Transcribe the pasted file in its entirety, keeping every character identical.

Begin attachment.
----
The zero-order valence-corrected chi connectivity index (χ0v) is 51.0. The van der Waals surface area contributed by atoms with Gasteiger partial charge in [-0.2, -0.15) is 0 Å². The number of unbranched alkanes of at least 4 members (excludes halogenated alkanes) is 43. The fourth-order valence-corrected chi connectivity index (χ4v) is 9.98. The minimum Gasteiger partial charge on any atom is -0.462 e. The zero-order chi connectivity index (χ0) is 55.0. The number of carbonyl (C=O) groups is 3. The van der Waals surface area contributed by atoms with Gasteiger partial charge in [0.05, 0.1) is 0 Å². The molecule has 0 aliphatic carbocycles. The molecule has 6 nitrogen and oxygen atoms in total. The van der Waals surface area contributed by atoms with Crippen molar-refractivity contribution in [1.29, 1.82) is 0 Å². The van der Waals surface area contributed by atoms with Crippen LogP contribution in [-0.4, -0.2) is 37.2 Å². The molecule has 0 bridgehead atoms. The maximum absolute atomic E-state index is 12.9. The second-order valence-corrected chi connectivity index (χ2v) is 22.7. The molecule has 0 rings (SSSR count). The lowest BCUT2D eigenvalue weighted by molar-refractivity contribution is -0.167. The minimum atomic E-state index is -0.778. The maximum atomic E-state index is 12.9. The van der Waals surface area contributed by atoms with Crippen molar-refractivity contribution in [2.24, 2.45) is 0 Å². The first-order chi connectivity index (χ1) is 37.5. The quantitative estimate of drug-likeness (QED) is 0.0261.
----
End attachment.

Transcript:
The zero-order valence-corrected chi connectivity index (χ0v) is 51.0. The van der Waals surface area contributed by atoms with Gasteiger partial charge in [-0.2, -0.15) is 0 Å². The number of unbranched alkanes of at least 4 members (excludes halogenated alkanes) is 43. The fourth-order valence-corrected chi connectivity index (χ4v) is 9.98. The minimum Gasteiger partial charge on any atom is -0.462 e. The zero-order chi connectivity index (χ0) is 55.0. The number of carbonyl (C=O) groups is 3. The van der Waals surface area contributed by atoms with Gasteiger partial charge in [0.05, 0.1) is 0 Å². The molecule has 0 aliphatic carbocycles. The molecule has 6 nitrogen and oxygen atoms in total. The van der Waals surface area contributed by atoms with Crippen molar-refractivity contribution in [1.29, 1.82) is 0 Å². The van der Waals surface area contributed by atoms with Crippen LogP contribution in [-0.4, -0.2) is 37.2 Å². The molecule has 0 bridgehead atoms. The maximum absolute atomic E-state index is 12.9. The second-order valence-corrected chi connectivity index (χ2v) is 22.7. The molecule has 0 rings (SSSR count). The lowest BCUT2D eigenvalue weighted by molar-refractivity contribution is -0.167. The minimum atomic E-state index is -0.778. The maximum atomic E-state index is 12.9. The van der Waals surface area contributed by atoms with Crippen molar-refractivity contribution in [2.24, 2.45) is 0 Å². The first-order chi connectivity index (χ1) is 37.5. The quantitative estimate of drug-likeness (QED) is 0.0261.